Higher education sector continues to ignore women for top posts

While the school-level education system has firmly women at its forefront,the same is not true when it comes to higher education sector.

Written by PRASAD JOSHI | Pune | Published:January 1, 2014 1:14 am

Women have been making their presence felt in the teaching field in Pune for long. According to the District Information System for Education (DISE),as on May 2013,the state of Maharasthra has 2,97,480 female teachers working various educational institutions. This amounts to more than 43 per cent of the total 6,91,038 teachers employed in 1,03,625 schools and junior colleges across the state.

In Pune district,more than 60 per cent of total 53,397 teachers are women. As many as 32,427 female teachers have been working in more than 6,849 educational institutes up to higher secondary level,the DISE data reveals. According to education department officials,the number of female teachers in teaching profession has been steady over the past few years with retention rate relatively high compared to other professions.

Varsha Sharma,principal of Abhinav English Medium School,Ambegaon,who has been in the profession for over 15 years,said flexible job timings and limited working hours make the profession one of the most sought after jobs by women.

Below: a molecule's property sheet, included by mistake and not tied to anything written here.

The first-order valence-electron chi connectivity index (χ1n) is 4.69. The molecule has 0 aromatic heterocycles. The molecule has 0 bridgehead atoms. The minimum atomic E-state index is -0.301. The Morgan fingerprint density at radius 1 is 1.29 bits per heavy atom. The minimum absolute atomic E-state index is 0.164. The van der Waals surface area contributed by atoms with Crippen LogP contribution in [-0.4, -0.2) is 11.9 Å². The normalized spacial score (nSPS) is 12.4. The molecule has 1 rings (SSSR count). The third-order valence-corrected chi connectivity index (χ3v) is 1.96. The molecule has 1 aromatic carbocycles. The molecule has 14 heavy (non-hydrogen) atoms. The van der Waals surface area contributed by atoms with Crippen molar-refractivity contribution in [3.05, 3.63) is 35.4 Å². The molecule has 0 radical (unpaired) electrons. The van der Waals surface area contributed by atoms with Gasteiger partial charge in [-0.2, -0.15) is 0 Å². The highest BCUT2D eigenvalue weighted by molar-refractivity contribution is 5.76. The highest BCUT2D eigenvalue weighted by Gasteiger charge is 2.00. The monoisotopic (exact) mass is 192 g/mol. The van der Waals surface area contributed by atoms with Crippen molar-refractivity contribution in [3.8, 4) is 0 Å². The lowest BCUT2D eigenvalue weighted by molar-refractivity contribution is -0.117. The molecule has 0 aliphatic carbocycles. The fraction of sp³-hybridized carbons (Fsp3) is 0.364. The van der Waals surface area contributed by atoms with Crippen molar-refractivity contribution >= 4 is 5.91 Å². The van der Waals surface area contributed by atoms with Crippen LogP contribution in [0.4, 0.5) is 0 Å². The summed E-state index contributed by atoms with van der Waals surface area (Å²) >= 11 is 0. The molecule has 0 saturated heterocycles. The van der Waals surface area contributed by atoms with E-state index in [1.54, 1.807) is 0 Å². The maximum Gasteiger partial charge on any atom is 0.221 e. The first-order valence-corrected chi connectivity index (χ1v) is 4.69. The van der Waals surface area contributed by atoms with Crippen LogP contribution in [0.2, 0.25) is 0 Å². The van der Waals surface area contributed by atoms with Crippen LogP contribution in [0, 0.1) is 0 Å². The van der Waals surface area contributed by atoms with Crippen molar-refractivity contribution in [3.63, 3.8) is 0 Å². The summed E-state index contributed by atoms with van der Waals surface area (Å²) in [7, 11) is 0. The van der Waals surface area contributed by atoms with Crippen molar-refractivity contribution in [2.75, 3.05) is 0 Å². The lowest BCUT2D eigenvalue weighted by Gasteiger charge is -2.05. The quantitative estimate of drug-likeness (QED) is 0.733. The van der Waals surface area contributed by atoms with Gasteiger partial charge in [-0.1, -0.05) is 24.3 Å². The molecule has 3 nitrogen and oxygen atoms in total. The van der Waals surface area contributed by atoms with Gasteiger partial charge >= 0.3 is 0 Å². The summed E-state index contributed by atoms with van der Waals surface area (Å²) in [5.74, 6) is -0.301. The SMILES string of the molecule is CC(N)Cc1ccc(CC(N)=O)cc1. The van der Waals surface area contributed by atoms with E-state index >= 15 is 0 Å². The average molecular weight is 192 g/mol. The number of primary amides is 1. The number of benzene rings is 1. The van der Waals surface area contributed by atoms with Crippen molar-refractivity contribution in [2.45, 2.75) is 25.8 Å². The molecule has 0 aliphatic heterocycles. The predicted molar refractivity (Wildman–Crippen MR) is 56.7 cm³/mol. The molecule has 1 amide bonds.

“Teaching is also a safer profession. Women can go home and be with their families by evening. Besides,it is a noble profession indeed,which shapes young minds and inculcate values and principles in next generation. Being part of this noble work gives you immense job satisfaction,” she said.

Sharma said issues of women safety associated with other jobs are not present in the teaching profession. “In other jobs,women employees are generally a minority,but in teaching it is not so. For example in our case,we have more than 120 lady employees,including non-teaching staffers in a staff of total around 135. In our secondary education section,45 teachers are women out of total teaching staff of 50,” she said.

While the school-level education system has firmly women at its forefront,the same is not true when it comes to higher education sector. In this area,women teachers still face gender bias and are often denied top posts. Educationist Dr A L Deshmukh said most of the female teachers have been facing difficulties in tackling with negative behavioral changes in students. “Today’s young generation are more aggressive and have a set of different values influenced by the process of globalisation. Every teacher is finding it difficult to deal with the changes in students and female teachers are especially worried. Certain provisions in the RTE Act have tied up teachers’ hands,when it comes to resorting to stringent punishment,” he said.

In the higher-education sector,more than 40 per cent of teaching staff are women. Prof Hemlata More,president of the Pune University Teachers’ Association (PUTA),said women teachers are often denied top posts like principals despite having required qualification and eligibility. “You would not find many women college principals like they are in schools. The male peers do not accept them at top posts. Even women teachers are often denied their rights,they are entitled to gain as per seniority,” she said.

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